New Feature: Publish Android App Bundles

In August 2021, Google Play will require that all new apps are published as Android App Bundles (AAB) instead of APK. When building an Android app as a single APK, all the code and resources are included so that the app will work on any device. This is good for our users since they can share the app offline. However, for most users who are installing from Google Play, the extra code and resources waste space on their device. By publishing an AAB, Google can deliver just the code and resources needed for a device. This is only for new apps. Existing apps can continue to publish APKs.

Scriptoria has been updated to support publishing Android App Bundles. When Google Play’s requirement goes into affect, the workflows will be changed to require new apps to be published in Android App Bundle format.

The instructions in the workflow forms have been updated to say what has to be done with Android App Bundles. An APK is still built to be used for testing during the Verify and Publish step of the workflow.

App Signing

You may get a warning when upload the AAB about the keystore used to sign the app:

For new apps, Android App Bundles must be signed with an RSA key.

If you are using a “old” key, you will need to create a new upload keystore to sign AABs during the build. This can be done in the App Builder using Tools > Create New KeyStore…

See Use Play App Signing for more details on how this will affect how apps are signed.

UPDATE (8/5/21): When publishing a new app, Google Play is failing during the Create App Store Entry step if you use a keystore that was used to sign an existing APK in Google Play. You will need to give us a new keystore to add to your store and you will have to set BUILD_KEYSTORE in your publishing properties. See Publishing Properties documentation for further details on this property.

Testing AAB

If you want to use the AAB to test you app (since that is what is actually being published), it is possible but takes some extract steps. When the app is installed from Google Play to a device, it actually generates 1 or more APKs (depending on the Android version of the device) that are specific to that device. This process can be simulated by a Google library called bundletool. A link to a document explaining how to do this is provided in the Verify and Publish step of the workflow.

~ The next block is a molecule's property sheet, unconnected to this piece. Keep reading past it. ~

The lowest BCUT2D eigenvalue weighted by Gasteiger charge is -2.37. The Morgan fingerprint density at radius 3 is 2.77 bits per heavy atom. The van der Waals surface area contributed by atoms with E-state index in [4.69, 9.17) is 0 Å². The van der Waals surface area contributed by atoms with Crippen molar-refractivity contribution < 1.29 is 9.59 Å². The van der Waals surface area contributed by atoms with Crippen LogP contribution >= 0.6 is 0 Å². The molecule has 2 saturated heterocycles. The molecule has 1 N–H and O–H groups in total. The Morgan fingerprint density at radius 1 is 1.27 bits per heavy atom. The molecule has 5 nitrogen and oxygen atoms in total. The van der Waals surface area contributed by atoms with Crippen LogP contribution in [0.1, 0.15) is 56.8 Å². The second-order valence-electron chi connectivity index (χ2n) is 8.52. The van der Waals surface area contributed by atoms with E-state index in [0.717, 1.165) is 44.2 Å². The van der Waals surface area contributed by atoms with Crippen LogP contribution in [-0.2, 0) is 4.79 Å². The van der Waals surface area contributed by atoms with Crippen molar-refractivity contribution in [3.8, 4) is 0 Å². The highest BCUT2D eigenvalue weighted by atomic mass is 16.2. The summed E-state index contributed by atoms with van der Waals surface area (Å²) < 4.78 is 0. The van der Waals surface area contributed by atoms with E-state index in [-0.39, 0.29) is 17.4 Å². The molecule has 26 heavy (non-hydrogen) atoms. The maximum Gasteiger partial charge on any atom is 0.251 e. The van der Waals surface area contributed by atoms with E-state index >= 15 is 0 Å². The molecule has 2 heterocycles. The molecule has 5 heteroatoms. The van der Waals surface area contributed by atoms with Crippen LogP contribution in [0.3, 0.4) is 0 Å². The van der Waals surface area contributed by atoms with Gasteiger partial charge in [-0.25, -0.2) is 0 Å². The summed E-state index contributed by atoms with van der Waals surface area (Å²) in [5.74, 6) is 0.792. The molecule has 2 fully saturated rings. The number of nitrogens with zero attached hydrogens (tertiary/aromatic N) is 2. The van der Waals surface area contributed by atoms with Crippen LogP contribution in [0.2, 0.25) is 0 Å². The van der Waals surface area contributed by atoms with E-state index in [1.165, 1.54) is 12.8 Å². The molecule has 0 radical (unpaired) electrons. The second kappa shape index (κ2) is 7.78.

UPDATE (8/3/21): Since the writing of the article, we decided to also create an APK for testing. You shouldn’t need to test with the AAB. One thing to note, if you have the “Share installer file” feature turned on, it will be available in the APK, but it will not be available in the AAB.

Early Opt In

To opt in to using Android App Bundles before it is required for all new apps, you can set BUILD_ANDROID_AAB to 1 in the publishing properties in the App Builder.

Thanks for the update and helpful instructions, Chris!

Update (8/3/21): Google now requires publishing new apps with AABs. We haven’t change Scriptoria yet to automatically set the BUILD_ANDROID_AAB publishing property so that will need to be set when publishing new apps.

So if we set the BUILD_ANDROID_AAB to “1” does that mean the app in the Google Play Store will be converted and from now on be in the AAB format? And once converted is this BUILD_ANDROID_AAB needed? What would happen if this publish property was removed?


For existing apps, you need to go through a migration process. See Android App Bundles: Updating An Existing App for details.

Google Play has just switched over to requiring AABs. Some of the Google Play Developer Console UI has changed so I will need to update instructions.

Once you change to AAB, you will need to leave the BUILD_ANDROID_AAB publishing property. If you remove it, Scriptoria would try to publish an APK and it will fail.